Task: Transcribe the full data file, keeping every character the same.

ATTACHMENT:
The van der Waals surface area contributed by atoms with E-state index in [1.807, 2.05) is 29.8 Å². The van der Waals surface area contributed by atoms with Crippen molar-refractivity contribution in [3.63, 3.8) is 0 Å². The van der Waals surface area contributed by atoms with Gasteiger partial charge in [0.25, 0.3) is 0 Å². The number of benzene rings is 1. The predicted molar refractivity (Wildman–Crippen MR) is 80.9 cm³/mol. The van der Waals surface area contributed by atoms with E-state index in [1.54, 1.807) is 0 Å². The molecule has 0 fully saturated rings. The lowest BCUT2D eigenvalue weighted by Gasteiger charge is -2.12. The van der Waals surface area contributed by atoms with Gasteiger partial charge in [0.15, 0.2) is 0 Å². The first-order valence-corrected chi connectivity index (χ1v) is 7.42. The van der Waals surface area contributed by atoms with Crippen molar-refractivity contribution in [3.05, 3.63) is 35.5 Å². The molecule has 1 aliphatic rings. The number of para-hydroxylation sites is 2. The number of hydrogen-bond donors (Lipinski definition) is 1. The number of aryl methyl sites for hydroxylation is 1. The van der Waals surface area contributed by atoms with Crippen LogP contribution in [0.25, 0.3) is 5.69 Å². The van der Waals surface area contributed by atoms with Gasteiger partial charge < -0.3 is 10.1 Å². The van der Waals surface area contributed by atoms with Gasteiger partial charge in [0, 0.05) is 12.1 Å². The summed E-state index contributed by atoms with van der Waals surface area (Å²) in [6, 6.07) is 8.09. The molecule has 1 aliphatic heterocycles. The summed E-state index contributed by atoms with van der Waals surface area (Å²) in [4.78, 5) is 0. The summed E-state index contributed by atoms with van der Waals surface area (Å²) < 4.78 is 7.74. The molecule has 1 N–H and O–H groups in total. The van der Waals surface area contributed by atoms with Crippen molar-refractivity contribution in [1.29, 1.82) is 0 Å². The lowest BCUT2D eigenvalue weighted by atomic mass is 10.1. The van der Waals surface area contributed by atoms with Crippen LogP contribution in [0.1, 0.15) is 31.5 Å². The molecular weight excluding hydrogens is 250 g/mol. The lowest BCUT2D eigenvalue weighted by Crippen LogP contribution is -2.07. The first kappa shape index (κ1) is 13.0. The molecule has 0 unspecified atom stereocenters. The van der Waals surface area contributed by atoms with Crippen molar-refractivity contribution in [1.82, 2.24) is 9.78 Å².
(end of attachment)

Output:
The van der Waals surface area contributed by atoms with E-state index in [1.807, 2.05) is 29.8 Å². The van der Waals surface area contributed by atoms with Crippen molar-refractivity contribution in [3.63, 3.8) is 0 Å². The van der Waals surface area contributed by atoms with Gasteiger partial charge in [0.25, 0.3) is 0 Å². The number of benzene rings is 1. The predicted molar refractivity (Wildman–Crippen MR) is 80.9 cm³/mol. The van der Waals surface area contributed by atoms with E-state index in [1.54, 1.807) is 0 Å². The molecule has 0 fully saturated rings. The lowest BCUT2D eigenvalue weighted by Gasteiger charge is -2.12. The van der Waals surface area contributed by atoms with Gasteiger partial charge in [0.15, 0.2) is 0 Å². The first-order valence-corrected chi connectivity index (χ1v) is 7.42. The van der Waals surface area contributed by atoms with Crippen molar-refractivity contribution in [3.05, 3.63) is 35.5 Å². The molecule has 1 aliphatic rings. The number of para-hydroxylation sites is 2. The number of hydrogen-bond donors (Lipinski definition) is 1. The number of aryl methyl sites for hydroxylation is 1. The van der Waals surface area contributed by atoms with Crippen LogP contribution in [0.25, 0.3) is 5.69 Å². The van der Waals surface area contributed by atoms with Gasteiger partial charge < -0.3 is 10.1 Å². The van der Waals surface area contributed by atoms with Gasteiger partial charge in [0, 0.05) is 12.1 Å². The summed E-state index contributed by atoms with van der Waals surface area (Å²) in [6, 6.07) is 8.09. The molecule has 1 aliphatic heterocycles. The summed E-state index contributed by atoms with van der Waals surface area (Å²) in [4.78, 5) is 0. The summed E-state index contributed by atoms with van der Waals surface area (Å²) < 4.78 is 7.74. The molecule has 1 N–H and O–H groups in total. The van der Waals surface area contributed by atoms with Crippen molar-refractivity contribution in [1.29, 1.82) is 0 Å². The lowest BCUT2D eigenvalue weighted by atomic mass is 10.1. The van der Waals surface area contributed by atoms with Crippen LogP contribution in [0.1, 0.15) is 31.5 Å². The molecular weight excluding hydrogens is 250 g/mol. The lowest BCUT2D eigenvalue weighted by Crippen LogP contribution is -2.07. The first kappa shape index (κ1) is 13.0. The molecule has 0 unspecified atom stereocenters. The van der Waals surface area contributed by atoms with Crippen molar-refractivity contribution in [1.82, 2.24) is 9.78 Å².